As Valley Mental Health prepares to meet funding shortfalls by eliminating positions and treatment beds, the director said he hopes it won't take a tragedy to make treatment of the mentally ill a priority in Utah.

David Dangerfield said eight staff positions will be eliminated by attrition and three indigent inpatient psychiatric beds will be closed immediately.Thursday, Dangerfield told the Deseret News that the staff reductions could impact 1,600 people who need public mental-health services, although no one currently in treatment will be turned away. Closure of the three beds will mean about 44 people who need inpatient services won't get it.

Valley Mental Health already has waiting lists. Patients wait up to six weeks to see a doctor, and acutely mentally ill people are forced on waiting lists for hospital admissions.

"We have six or seven people a day who are asking for admission and deserve to be admitted. It's not a question of the beds all being full. But the beds that we can afford are full," Dangerfield said.

A hiring freeze is in place, and Dangerfield said his staff will evaluate positions and possibly shift existing staff to fill the most crucial vacant positions. He hopes those cuts, along with some administrative cost reductions, will save the underfunded mental health system $1 million.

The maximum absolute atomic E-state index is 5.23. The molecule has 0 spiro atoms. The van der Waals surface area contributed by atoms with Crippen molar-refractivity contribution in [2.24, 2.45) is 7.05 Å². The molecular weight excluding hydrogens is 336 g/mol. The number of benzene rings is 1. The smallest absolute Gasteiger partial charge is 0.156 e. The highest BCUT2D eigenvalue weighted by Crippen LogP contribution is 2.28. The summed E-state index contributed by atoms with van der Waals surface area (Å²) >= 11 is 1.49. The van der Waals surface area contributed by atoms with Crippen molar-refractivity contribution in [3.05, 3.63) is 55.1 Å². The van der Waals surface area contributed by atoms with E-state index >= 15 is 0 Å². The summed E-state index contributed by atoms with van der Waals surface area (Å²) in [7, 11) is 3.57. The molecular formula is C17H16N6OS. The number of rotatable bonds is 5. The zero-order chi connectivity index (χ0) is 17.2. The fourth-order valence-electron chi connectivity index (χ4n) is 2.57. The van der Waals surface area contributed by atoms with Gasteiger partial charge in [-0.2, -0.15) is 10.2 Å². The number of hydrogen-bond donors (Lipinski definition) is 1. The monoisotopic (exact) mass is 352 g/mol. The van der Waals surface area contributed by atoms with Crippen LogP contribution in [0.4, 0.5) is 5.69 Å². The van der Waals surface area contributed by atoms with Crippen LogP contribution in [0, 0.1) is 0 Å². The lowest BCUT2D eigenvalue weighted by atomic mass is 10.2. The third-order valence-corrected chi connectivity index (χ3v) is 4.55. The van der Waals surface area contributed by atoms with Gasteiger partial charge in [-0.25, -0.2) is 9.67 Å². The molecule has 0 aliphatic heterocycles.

"We're saving wherever we can," Dangerfield said. "We're making some cuts in staff health benefits, for instance. But you can only cut back so far. You can't save that much in paper clips.

"At some point, the state has to make the determination that human services have a little higher priority than they've had in the past. Looking at other states, we've seen that it has taken a real tragedy (like the massacre at a fast-food restaurant in California) or a lawsuit to get the services needed. We don't want that to happen here."

The state hospital is full, and other inpatient hospital beds cost 38 percent more this year than last. But state funding has remained flat, and Medicare has cut its reimbursement rates for mental-health services.

Salt Lake County has increased its funding for the services and exceeds the formula required by the state, Dangerfield said, but the public mental-health system is in trouble. "Unhappily, priorities don't change until there is a human outcry or people simply say `no more.' "